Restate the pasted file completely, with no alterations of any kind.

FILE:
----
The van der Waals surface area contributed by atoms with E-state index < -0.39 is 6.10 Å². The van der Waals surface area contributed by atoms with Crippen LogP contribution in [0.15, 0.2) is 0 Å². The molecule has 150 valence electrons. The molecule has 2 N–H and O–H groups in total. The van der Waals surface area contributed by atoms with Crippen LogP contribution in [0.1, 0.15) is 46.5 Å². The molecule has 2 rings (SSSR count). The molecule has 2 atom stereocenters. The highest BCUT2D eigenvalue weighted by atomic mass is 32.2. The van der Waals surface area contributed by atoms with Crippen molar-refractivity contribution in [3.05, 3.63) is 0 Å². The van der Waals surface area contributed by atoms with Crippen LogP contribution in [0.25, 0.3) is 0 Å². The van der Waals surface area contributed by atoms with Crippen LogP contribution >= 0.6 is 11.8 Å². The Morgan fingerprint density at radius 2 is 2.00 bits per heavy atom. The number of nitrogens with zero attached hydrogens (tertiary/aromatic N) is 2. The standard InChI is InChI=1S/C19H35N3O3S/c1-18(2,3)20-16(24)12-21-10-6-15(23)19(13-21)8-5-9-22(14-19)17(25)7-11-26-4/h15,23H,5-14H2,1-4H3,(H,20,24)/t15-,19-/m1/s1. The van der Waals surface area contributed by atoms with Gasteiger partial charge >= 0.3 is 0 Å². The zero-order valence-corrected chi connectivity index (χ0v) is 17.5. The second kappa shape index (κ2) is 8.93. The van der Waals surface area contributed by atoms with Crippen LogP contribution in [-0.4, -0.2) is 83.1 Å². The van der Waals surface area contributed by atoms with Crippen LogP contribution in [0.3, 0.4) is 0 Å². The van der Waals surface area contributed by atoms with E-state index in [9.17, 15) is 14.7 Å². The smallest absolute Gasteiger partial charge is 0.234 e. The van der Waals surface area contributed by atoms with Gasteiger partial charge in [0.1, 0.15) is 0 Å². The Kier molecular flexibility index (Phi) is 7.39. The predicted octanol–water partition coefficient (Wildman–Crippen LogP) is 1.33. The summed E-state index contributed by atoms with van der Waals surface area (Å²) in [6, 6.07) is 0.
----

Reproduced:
The van der Waals surface area contributed by atoms with E-state index < -0.39 is 6.10 Å². The van der Waals surface area contributed by atoms with Crippen LogP contribution in [0.15, 0.2) is 0 Å². The molecule has 150 valence electrons. The molecule has 2 N–H and O–H groups in total. The van der Waals surface area contributed by atoms with Crippen LogP contribution in [0.1, 0.15) is 46.5 Å². The molecule has 2 rings (SSSR count). The molecule has 2 atom stereocenters. The highest BCUT2D eigenvalue weighted by atomic mass is 32.2. The van der Waals surface area contributed by atoms with Crippen molar-refractivity contribution in [3.05, 3.63) is 0 Å². The van der Waals surface area contributed by atoms with Crippen LogP contribution in [0.25, 0.3) is 0 Å². The van der Waals surface area contributed by atoms with Crippen LogP contribution >= 0.6 is 11.8 Å². The Morgan fingerprint density at radius 2 is 2.00 bits per heavy atom. The number of nitrogens with zero attached hydrogens (tertiary/aromatic N) is 2. The standard InChI is InChI=1S/C19H35N3O3S/c1-18(2,3)20-16(24)12-21-10-6-15(23)19(13-21)8-5-9-22(14-19)17(25)7-11-26-4/h15,23H,5-14H2,1-4H3,(H,20,24)/t15-,19-/m1/s1. The van der Waals surface area contributed by atoms with Gasteiger partial charge >= 0.3 is 0 Å². The zero-order valence-corrected chi connectivity index (χ0v) is 17.5. The second kappa shape index (κ2) is 8.93. The van der Waals surface area contributed by atoms with Crippen LogP contribution in [-0.4, -0.2) is 83.1 Å². The van der Waals surface area contributed by atoms with Crippen LogP contribution in [0.3, 0.4) is 0 Å². The van der Waals surface area contributed by atoms with E-state index in [9.17, 15) is 14.7 Å². The smallest absolute Gasteiger partial charge is 0.234 e. The van der Waals surface area contributed by atoms with Gasteiger partial charge in [0.1, 0.15) is 0 Å². The Kier molecular flexibility index (Phi) is 7.39. The predicted octanol–water partition coefficient (Wildman–Crippen LogP) is 1.33. The summed E-state index contributed by atoms with van der Waals surface area (Å²) in [6, 6.07) is 0.